I’m not sure which quality of “Goodbye Solo” I appreciate more. It’s a beautifully mysterious movie the likes of which I’ve seldom seen outside of art houses specializing in Italian movies about characters that vanish into thin air. It is also a movie about a very likeable, down-to-earth guy who just wants a better life for himself and his stepdaughter.
Both of these qualities really struck a chord with me both times I’ve watched it. I can’t remember any other movie that satisfied me on these two disparate levels at the same time. It’s like a thinking man’s heart warmer.
The movie opens with two men in a taxi cab. They are mid-ride and mid-conversation. Cabbie Solo (Souleymane Sy Savane) is immediately endearing. He’s a young man who has that sort of look, that sort of laugh. The much older William (Red West) is his fare. He’s a sharp contrast, grizzled and bitter. Solo listens as William offers him a huge advance to be his dedicated driver.
And, on a designated day, William tells him he will earn that advance by taking him on a one way trip to a windy mountain observation point. It’s a request that Solo will spend the rest of the movie coming to terms with. He wonders why a man, even an old and bitter one such as William, would want to end it all.
Solo takes the money. Heck, he certainly needs it. But will he be able to help a man commit suicide?
The two develop a relationship out of that chance meeting in Solo’s cab. Solo will learn about William and his past, but the information doesn’t come easily. This isn’t a movie of long, revealing speeches. Solo learns about William in fragments, an odd gesture, a slip of the tongue, a photograph in a coat pocket.
This puts us in the tantalizing position of playing detective. We work along with Solo, trying to figure out what makes William tick. And just when we and Solo think we have him figured out, he throws a mean left hook and decks us.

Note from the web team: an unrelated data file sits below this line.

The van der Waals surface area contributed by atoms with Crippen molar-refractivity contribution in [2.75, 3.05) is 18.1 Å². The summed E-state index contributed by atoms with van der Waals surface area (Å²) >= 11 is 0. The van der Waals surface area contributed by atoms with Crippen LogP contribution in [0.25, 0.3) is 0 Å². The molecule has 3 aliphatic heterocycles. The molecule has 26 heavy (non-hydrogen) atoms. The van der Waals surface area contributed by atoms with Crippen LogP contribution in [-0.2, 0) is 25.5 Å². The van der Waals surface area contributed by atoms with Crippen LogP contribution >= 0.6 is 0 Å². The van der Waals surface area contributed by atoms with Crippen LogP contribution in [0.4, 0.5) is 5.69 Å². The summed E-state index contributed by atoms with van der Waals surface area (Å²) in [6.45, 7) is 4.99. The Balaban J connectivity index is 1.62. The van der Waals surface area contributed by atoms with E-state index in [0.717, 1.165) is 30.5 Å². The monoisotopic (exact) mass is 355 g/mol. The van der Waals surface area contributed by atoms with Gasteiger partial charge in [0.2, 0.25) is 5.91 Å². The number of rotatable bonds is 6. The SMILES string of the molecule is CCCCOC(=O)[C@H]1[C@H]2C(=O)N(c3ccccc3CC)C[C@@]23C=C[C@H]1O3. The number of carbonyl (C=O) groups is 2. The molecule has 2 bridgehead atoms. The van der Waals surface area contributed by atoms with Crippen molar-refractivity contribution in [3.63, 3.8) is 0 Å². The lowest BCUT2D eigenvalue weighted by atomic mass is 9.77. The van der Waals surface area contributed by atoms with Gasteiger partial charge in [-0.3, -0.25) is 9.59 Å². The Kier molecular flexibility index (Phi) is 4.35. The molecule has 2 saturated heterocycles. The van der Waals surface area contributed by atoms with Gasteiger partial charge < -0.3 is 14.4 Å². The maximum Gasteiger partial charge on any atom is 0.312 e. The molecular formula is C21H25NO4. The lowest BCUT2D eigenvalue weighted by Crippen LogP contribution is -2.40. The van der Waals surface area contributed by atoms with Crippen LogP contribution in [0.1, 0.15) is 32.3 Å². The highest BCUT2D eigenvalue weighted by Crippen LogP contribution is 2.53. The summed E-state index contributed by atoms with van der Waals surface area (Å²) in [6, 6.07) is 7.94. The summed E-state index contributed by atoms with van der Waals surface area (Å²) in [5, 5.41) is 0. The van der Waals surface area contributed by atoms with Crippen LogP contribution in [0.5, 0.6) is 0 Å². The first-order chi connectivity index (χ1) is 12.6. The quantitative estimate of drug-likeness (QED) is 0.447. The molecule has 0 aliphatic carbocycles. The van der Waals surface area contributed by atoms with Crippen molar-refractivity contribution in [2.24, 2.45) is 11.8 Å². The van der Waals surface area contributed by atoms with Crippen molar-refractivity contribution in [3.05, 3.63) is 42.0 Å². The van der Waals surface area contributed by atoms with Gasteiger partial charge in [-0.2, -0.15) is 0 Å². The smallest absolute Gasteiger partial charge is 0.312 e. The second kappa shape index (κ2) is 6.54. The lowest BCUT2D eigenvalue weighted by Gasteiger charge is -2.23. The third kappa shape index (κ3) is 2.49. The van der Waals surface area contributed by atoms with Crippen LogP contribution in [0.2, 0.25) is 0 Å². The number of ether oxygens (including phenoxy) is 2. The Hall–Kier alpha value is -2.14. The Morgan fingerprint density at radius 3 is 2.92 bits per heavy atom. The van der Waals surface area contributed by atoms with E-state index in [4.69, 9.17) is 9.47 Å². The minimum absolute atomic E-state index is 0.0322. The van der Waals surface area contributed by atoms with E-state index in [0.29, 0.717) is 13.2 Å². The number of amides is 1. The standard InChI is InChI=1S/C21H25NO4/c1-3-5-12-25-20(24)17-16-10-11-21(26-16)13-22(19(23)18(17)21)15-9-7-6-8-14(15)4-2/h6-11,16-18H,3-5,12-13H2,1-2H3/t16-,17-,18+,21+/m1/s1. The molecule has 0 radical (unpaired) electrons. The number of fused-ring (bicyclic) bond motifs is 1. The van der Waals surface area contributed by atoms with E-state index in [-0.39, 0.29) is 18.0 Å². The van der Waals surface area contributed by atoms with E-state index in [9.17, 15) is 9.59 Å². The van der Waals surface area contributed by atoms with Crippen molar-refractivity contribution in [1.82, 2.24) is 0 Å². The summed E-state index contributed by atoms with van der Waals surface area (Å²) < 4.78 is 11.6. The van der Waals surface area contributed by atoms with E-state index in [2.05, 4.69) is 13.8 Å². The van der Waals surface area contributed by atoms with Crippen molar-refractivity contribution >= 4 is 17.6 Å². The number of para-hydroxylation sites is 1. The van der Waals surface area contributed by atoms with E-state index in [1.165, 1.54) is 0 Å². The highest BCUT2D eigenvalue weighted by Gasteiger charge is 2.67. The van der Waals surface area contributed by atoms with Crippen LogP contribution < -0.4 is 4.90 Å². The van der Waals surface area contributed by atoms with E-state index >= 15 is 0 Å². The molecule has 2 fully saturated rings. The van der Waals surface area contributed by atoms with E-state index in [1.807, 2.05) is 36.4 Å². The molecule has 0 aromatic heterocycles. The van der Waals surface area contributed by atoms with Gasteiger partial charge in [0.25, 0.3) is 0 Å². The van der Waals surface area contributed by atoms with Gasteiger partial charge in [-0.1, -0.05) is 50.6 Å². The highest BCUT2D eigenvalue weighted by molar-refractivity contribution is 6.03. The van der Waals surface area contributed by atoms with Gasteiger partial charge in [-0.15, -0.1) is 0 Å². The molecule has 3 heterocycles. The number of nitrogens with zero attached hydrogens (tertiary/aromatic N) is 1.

We and William also get to know Solo – and what a delight that is. He’s an immigrant from Senegal, still a work of the American dream in progress. The most cherished person in his life is his young stepdaughter Alex (played engagingly by newcomer Diana Franco Galindo). Everything Solo does, he does with highest hopes for her. William is visibly warmed by seeing them together. These are the only times we see through his tough exterior.
The movie’s most charming moments are between Solo and Alex. In one casually natural scene, Solo arrives home exhausted and collapses on Alex’s bed as she finishes her homework. Later, she helps him study. His dream is to become a flight attendant for a small airline. We feel their closeness as she quizzes him on the proper procedure for an emergency landing.
The movie opens by dropping us into the middle of a conversation, challenging us to quickly catch up with its characters, and it ends with a scene that allows us to sit back and wonder what happened. Was Solo able to change William’s mind, somehow, in the end? We don’t know for sure.
It’s a great ending. And maybe, just maybe, we’re offered a clue when William has a perfect opportunity to say “Goodbye Solo” and does not.
“Goodbye Solo” is rated R for language. It will screen at the Grand Theatres on Thursday, Oct. 28 at 3:00 and 5:30 as part of the Cinema 100 series. Tickets are available at the door.
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